Like a bad penny, and like clockwork — provided you keep a very slow clock, and we’re talking like a Long-Now-style 10,000 Year Clock — The Viper and His Famous Orchestra show up every two years at Linneman’s Riverwest Inn in Milwaukee to take their merry part in the annual WMSE/Bridge School benefit show and Neil Young tribute concert known as Kneel to Neil.
Clockwork, on a very Viper scale.
What this means is that when we do our bit this upcoming Saturday night (November 14, 2015 — come and see us!) it’ll be our third time doing it. That’s a lot of pressure. What’s left to be done? How much deeper can we possibly kneel to Neil? If we kneel first, will the faith come? To answer these and other questions, we’ll have to go back to the first two times we played… back in time! Back to the future! Let’s wind up the wayback machine and set it for November 11, 2011. We were younger then. We were all so much younger then. Were any of us ever so Young?
November 11, 2011 — Not So Easy To Love
When organizer Chris DeMay et. al. invited us to play Kneel to Neil show our first time, I was thrilled but, frankly, kind of paralyzed. I’ve been trying to cover Neil Young since I was in high school and figured out how to use my parent’s double tape deck and a Radio Shack microphone to “multi-track” myself harmonizing with “Harvest.” This involved some literal kneeling as the stereo was on the floor and the mic chord was only about two feet long.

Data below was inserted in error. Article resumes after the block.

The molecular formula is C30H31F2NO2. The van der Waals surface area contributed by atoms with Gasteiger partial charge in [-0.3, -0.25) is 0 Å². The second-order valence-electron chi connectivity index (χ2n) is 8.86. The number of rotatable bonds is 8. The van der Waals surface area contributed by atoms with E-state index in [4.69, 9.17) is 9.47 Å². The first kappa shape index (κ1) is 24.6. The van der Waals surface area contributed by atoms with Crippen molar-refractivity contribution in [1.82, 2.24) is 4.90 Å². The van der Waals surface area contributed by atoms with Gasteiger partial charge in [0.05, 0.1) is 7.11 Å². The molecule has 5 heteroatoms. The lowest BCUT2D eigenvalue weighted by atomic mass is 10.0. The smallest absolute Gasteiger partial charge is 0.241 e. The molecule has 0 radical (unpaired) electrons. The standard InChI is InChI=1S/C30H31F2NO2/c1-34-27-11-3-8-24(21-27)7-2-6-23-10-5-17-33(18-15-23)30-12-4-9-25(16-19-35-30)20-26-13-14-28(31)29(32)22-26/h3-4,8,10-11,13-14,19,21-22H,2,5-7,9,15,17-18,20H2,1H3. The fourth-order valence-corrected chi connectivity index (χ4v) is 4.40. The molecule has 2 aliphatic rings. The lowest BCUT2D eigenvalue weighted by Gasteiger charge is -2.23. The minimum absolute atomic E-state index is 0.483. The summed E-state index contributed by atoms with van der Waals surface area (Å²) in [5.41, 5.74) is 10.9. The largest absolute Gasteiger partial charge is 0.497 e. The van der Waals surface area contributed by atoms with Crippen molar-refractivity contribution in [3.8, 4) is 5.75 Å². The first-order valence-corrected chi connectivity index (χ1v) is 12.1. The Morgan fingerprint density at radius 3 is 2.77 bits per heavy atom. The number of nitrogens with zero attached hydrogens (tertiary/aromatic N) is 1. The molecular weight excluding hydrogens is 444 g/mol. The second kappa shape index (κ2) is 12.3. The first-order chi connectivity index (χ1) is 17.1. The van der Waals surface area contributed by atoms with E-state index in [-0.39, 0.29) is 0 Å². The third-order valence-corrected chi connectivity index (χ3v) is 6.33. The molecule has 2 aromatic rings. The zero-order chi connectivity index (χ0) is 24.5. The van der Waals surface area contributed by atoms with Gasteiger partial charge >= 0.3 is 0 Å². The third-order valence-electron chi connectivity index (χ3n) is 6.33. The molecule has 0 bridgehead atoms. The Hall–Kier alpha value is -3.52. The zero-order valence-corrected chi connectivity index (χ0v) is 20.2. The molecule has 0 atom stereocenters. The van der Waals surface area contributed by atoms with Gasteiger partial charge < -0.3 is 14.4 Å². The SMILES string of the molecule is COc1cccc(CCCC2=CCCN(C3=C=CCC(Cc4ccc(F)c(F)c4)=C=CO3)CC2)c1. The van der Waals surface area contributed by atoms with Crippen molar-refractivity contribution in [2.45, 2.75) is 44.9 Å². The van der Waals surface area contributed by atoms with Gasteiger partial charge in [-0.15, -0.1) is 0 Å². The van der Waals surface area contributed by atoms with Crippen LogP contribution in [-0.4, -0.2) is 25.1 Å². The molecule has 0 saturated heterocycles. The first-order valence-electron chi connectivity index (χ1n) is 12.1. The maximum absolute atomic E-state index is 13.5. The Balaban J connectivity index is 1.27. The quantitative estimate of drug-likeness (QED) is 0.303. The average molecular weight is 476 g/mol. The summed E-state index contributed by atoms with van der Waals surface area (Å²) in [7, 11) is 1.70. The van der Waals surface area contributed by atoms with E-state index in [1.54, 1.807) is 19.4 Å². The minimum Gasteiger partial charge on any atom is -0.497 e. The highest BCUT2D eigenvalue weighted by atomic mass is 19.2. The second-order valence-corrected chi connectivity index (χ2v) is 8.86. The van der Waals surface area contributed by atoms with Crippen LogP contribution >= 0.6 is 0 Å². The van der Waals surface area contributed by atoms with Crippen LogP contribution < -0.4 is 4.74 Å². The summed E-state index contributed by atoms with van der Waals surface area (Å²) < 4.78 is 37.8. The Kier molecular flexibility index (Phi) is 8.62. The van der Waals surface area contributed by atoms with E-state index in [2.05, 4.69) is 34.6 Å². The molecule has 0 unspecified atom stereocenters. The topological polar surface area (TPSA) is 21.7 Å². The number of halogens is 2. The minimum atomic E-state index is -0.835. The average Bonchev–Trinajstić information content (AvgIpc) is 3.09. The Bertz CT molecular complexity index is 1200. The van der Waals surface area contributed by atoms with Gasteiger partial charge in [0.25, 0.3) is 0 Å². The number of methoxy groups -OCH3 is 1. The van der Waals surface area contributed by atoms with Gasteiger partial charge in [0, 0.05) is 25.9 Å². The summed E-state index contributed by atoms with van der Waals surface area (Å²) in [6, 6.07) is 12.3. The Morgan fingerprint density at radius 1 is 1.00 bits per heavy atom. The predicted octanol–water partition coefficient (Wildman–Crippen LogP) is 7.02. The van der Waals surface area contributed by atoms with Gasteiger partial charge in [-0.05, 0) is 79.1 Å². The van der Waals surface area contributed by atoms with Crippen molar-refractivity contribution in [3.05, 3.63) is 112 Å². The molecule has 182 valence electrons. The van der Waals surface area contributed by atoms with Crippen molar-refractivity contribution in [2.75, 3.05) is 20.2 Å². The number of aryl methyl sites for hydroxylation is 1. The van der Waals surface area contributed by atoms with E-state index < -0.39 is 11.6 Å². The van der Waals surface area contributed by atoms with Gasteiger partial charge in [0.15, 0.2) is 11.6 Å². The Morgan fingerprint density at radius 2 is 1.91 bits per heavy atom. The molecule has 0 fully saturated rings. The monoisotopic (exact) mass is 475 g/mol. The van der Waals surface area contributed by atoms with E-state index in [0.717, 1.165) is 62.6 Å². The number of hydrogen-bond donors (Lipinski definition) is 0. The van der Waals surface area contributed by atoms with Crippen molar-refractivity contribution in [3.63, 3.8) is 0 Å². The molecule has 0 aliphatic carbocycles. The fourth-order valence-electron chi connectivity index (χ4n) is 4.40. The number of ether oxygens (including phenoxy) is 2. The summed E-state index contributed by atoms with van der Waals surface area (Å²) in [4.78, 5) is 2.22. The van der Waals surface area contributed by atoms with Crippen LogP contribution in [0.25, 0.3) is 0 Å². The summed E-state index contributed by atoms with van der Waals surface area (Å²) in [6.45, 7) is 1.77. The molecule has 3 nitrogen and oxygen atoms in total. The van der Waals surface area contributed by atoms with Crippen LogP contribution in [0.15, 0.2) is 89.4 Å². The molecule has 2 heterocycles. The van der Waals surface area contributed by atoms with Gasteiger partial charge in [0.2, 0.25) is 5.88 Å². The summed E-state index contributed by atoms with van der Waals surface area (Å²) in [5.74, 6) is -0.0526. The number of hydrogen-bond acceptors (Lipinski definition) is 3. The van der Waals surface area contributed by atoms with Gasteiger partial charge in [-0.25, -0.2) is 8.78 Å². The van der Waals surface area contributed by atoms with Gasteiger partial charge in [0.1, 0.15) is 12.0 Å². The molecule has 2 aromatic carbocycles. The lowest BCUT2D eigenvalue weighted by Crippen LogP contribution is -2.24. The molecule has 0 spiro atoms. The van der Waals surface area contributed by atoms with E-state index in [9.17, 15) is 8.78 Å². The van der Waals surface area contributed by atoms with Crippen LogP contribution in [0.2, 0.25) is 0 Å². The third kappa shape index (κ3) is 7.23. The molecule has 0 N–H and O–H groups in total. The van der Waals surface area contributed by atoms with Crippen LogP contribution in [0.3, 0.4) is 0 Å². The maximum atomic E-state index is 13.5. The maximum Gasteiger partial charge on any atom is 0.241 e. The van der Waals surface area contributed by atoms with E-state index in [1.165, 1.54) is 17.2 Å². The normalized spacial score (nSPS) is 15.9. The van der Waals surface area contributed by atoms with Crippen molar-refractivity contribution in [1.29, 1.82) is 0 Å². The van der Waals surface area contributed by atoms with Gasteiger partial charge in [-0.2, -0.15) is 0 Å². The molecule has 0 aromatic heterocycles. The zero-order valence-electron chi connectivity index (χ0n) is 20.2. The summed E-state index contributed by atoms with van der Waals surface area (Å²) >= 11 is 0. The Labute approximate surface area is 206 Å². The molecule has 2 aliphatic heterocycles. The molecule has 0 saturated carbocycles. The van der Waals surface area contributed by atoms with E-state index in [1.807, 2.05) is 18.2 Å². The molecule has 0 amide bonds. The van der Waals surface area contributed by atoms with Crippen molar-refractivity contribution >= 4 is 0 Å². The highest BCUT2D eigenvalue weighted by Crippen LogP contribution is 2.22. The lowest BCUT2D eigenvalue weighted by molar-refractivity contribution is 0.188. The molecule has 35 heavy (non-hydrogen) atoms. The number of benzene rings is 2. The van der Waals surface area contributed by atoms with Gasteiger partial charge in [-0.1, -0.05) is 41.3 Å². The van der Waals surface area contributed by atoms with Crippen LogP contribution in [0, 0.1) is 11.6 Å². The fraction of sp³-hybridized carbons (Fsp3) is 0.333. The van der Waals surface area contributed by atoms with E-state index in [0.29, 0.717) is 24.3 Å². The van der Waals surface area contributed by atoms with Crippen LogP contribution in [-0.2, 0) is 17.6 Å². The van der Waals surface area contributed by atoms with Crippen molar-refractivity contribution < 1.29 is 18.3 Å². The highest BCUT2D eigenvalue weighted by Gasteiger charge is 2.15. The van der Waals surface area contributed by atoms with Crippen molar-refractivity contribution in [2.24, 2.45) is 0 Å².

But in 2011, what could the Orchestra do that everyone else who knew this was nowhere wouldn’t already be doing, and louder? The answer:
“Tonight’s the Night I’m Going to Rock You Tonight”
We decided to embrace this particular icon’s deeply ingrained iconoclasm. No one is less likely to kneel to Neil than Neil himself, and we went ahead with that foggy notion as our guiding light. Seafarers, beware.
Now, it just so happened that the date of the show — 11/11/11 — also made this date Nigel Tufnel Day. And, it also just so happened that Neil Young’s dark, sublime, and majestic “Tonight’s the Night” made for a perfect mash-up with Spinal Tap’s decidely un-dark, un-sublime, but still pretty fricking majestic “Tonight I’m Gonna Rock You Tonight.” We couldn’t help ourselves, and we went to eleven.
If you’ll forgive the odd dimensions of this footage, this is what that looked like (thanks to Sue Peacock for filming and posting this).
“Tonight’s the Night I’m Gonna Rock You Tonight”
We knew there was some heartfelt musical gold to be mined in some of the more unbeloved crevasses of the Neil Young multiverse. (Probably some pumas, too.) And there was a nice long stretch in the early 1980s where our hero seemed to be releasing records designed to alienate all but his most devoted fans and piss off his record company. Exhibit A: Everybody’s Rockin’. This 1983 quasi-rockabilly album found Young working with a proto-Jersey Boys outfit called the Shocking Pinks and is only 25 minutes long, apparently because the record company pulled the plug on it midway through. In fact, Geffen Records sued Young for $3.3 million after this one for pulling out album after album — like the electronica experiment Trans and the straight-up country AND western of Old Ways — that, in their words were “musically uncharacteristic” of Neil Young’s work.